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Facts Forum News, Vol. 4, No. 10, November 1955
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Facts Forum. Facts Forum News, Vol. 4, No. 10, November 1955 - File 018. 1955-11. University of Houston Libraries. University of Houston Digital Library. Web. October 29, 2020. https://digital.lib.uh.edu/collection/1352973/item/629/show/577.

Disclaimer: This is a general citation for reference purposes. Please consult the most recent edition of your style manual for the proper formatting of the type of source you are citing. If the date given in the citation does not match the date on the digital item, use the more accurate date below the digital item.

Facts Forum. (1955-11). Facts Forum News, Vol. 4, No. 10, November 1955 - File 018. Facts Forum News, 1955-1956. University of Houston Libraries. Retrieved from https://digital.lib.uh.edu/collection/1352973/item/629/show/577

Disclaimer: This is a general citation for reference purposes. Please consult the most recent edition of your style manual for the proper formatting of the type of source you are citing. If the date given in the citation does not match the date on the digital item, use the more accurate date below the digital item.

Facts Forum, Facts Forum News, Vol. 4, No. 10, November 1955 - File 018, 1955-11, Facts Forum News, 1955-1956, University of Houston Libraries, accessed October 29, 2020, https://digital.lib.uh.edu/collection/1352973/item/629/show/577.

Disclaimer: This is a general citation for reference purposes. Please consult the most recent edition of your style manual for the proper formatting of the type of source you are citing. If the date given in the citation does not match the date on the digital item, use the more accurate date below the digital item.

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Title Facts Forum News, Vol. 4, No. 10, November 1955
Alternate Title Facts Forum News, Vol. IV, No. 10, November 1955
Series Title Facts Forum News
Creator
  • Facts Forum
Publisher Facts Forum
Date November 1955
Language eng
Subject
  • Anti-communist movements
  • Conservatism
  • Politics and government
  • Hunt, H. L.
Place
  • Dallas, Texas
Genre
  • journals (periodicals)
Type
  • Text
Identifier AP2.F146 v. 4 1955; OCLC: 1352973
Collection
  • University of Houston Libraries
  • Facts Forum News
Rights No Copyright - United States
Item Description
Title File 018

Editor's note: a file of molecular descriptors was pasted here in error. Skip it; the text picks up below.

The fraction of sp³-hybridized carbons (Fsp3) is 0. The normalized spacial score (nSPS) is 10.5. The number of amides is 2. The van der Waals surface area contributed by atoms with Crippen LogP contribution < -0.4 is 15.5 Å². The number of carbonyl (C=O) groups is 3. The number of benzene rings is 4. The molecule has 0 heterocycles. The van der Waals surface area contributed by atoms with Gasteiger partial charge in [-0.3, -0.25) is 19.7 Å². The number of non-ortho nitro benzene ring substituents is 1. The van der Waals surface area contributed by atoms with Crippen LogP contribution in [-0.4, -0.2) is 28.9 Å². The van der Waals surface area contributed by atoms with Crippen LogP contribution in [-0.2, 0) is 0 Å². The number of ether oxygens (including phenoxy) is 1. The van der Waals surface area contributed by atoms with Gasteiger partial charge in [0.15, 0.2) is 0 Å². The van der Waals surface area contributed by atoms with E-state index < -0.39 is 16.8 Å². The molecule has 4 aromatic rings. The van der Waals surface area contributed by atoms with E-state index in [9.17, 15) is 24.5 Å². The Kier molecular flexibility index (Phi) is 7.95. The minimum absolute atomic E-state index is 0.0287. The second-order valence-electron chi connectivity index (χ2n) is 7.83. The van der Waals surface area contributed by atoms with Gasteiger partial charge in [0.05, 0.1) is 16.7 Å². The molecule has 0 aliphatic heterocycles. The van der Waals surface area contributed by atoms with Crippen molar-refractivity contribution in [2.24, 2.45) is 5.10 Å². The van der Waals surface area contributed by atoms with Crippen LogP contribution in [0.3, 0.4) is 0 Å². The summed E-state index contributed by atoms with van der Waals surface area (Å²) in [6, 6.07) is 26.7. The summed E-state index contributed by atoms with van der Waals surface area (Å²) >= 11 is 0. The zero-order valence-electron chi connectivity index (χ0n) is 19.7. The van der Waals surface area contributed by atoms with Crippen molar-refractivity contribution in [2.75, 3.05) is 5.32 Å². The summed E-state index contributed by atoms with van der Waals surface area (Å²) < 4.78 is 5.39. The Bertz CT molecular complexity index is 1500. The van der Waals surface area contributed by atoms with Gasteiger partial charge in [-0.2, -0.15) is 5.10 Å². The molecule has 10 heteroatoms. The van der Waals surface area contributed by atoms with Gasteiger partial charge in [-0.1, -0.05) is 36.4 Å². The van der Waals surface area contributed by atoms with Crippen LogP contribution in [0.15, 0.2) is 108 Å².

Transcript most industrial progress up lo 1920 resulted frnm the work of individual inventors. The telephone was developed by a teacher of the deaf. Bell; the telegraph, by a professor, Morse; radio, by another professor, Marconi. Edison and Steinmetz were regarded as freak geniuses, of whom we could expect to have only one or two in a generation. However, the great success of the pioneer industrial research laboratories, anil also ihe success nf the Chemical Wen fan- Service in World War I. finally awakened industry lo lhe facl lhat it could hire people- In invent, ami could make money hv doing so. Thai wei- really an important discovery. \nil \merican competitive capitalism has made far better use of this new tool than heis any other system. Since- the end of World \\ en I I or roughly the period I've been in industry I lhe number nf men engaged in applied or industrial research in the United States has increased fiftyfold! Both governmenl and industry an- now spending more each Men than tin- total spenl in all the years prior to World War II! Applied research is |M many ways the mosl remarkable developmenl of mir generation. It has had profound effects upon our life and time-. It has made many companies and industries go ahead, and conversely lack of it has retarded tin- progress of others. HOW APPLIED RESEARCH BENEFITS INDUSTRY In order lo help yon visualize jusl how research grew into importance and to appreciate it- wide and often unexpected ramifications, I should like- to review briefly the results of applied research on a single petroleum process. Tin' pioneer who initiated thai research wee- Dr. William \I. Burton, who died only ei few months ago. \leoiit 1909 Dr. Burton decided that the country's rapidly growing number nf automobiles would soon require more gasoline than could he distilled onl e.f crude nil. Ih- therefore put lhe entire research slaff of the S1 ein11;ir< 1 Oil Company (Indiana) on lhe problem of converting heavy nils into lighter, more' volatile materials. While that research staff wa- probably the- besl and largesl in our industry, il eictnallv consisted «>f onlv two chemists! lb-re- we- see several Factors iheil favor research. First, there was ei need; second, there was intelligent analysis of the problem; and third, Dr. Burton was fin- in put the research slaff mi wmk of Iii- choice. I might add lhal Dr. Burton enjoyed this freedom despite lhe fact thai the top management was skeptical. Fortunately, lhe research was successful, lln- resulting Burton process of cracking doubled iln- amount of gasoline obtainable from a heirrcl of crude nil and eilsn resulted in gasoline of unusually high antiknock quality. Cracking brought aboul many incidental benefits loo numerous lor me in discuss fully here. I will onlv poinl out thai the by-producl geises from cracking are lhe raw material for our vast petrochemical industry and fm- plei-- ti.-. synthetic ml.her. synthetic fibers, ami hundreds nf other new products. Remember, I have been talking aboul onlv a single line of research in a single industry. These advances represent onlv a tiny fraction nf tin- benefits tin- country has derived frnm applied research. Almosl every industry could offer outstanding examples of more recenl date. PROBLEMS FACED BY INDUSTRY In view of the acceleration nf research and of technical progress during the pasl few decades, many people begin unconsciously to assume lhal progress i- certain and more or less automatic. I nfortunately, lhal i- nol lln- cum-, 'flu-re an- today serious threats in ihe- Inline ol applied research, and therefore to ihe continued rapid increase in our stand- .n.l nf living. Even a moderate slowing down nf research wonlil have tragic effects on mir domestic economy. In addition, il might well cosl us our freedom, since our enemy has discovered, eiml pressed into bis own service, this great contributor to our success. In view of the many public benefits, il seems surprising lhat there should be clouds mi lhe horizon nf applied research. Si.mi' nf these threats an- indeed amazing, because ihey ein- so unnecessary. Other problems are inherent: we can hardly expeel ei permanent rapid acceleration. As the Chinese say. "frees iln mil grow into heaven." I think il would be helpful lo educators lo know some of tin- (»i.«!*- lems industry faces. 1. INCREASES IN RESEARCH COSTS Tbe firsl threat is the rapid increase in cnsis. Research today is expensive business. In lhe pasl ten years mir research cnsis al Standard Oil have increased 300 per cent. Practically no olher numerical index connected wilh the company has increased thai much. To dale we believe the high iiesis have been more than justified by results. Bul some time lhe- law of diminishing returns will begin lo operate, and industry after industry is likely In he forced to flatten nil ils rate of research spending. Prospective profits will mil always justify the increased expense and risk. 2. HIGH TAXES A second very serious threat to applied research has been high taxes, especially on industry. If. like a corporation, ymi had in pay 52 per cenl lax on your earnings, how would you feel eihoiii spending monev on anything see ri-^v a- research? Especially if you face lhe prospect that success would require major new investments ami thai the profits, if emv. would again In- taxed eel the- rale nf 52 per cenl. The necessity to conserve cash has had In dominate much corporate thinking. Last year's lax bill gave some' relief, bul some of ihe provisions il'-si'jiH'il l.e encourage business expansion ami research em- slill under political lire. 3. GOVERNMENT RESEARCH As a third threat, wc arc beginning to Bee iln- adverse effects nf government competition in applied research. 1 am by no means opposed in eill governmenl activity of licit sorl. In a number nf fields the governmenl is tin- logical agency tn foster research. The- me.si conspicuous of these is aimiiic energy though even here it would he unhealthy fm- the governmenl to nave a monopoly. Il is practically necessary thai tin- governmenl lake lln' lead in fields like- agriculture ami forestry, where the overall public interesl i~ large, and when- nn private concerns exisl thai could <)<> eill the- needed research. Also deserving of increased governmenl support i- tin- field '.f public health, lln- governmenl i- -i i 11 spending far more nn fundamental Studies nf animal and planl diseases than il i- on human diseases. There an' many fields, however, in which governmenl competition is mil desirable. Thev are the area- in which private industr) i- able emd willing in carry mil adequate research eil it- own expense. I< it mil significant lhal. mil nf a li-t compiled hv th.- Patent Office of tin- eighteen ni.e-t importanl American inventions, not a single one was mmi' ill any nl inn government laboratories? I believe the National Science Foundation is a construe five influence, through ils efforts lo minimize duplication and to concentrate governmenl efforts on basic science. 4. SOCIALISTIC TENDENCIES Another threat in research, ami i.> mn- wln.li- system o" free enterprise, i- tin- growth nf socialism in iln- form ol more ami more governmenl control of business. >e.e i.ili-ii1 controls ami projects an- nibbling away mn- heritage o' freedom. Freedom i- the one thing we must have in ihis nation i' our progress is to continue, Freedom to undertake ne* Page Id FACTS FORI M NEWS, November, I"'''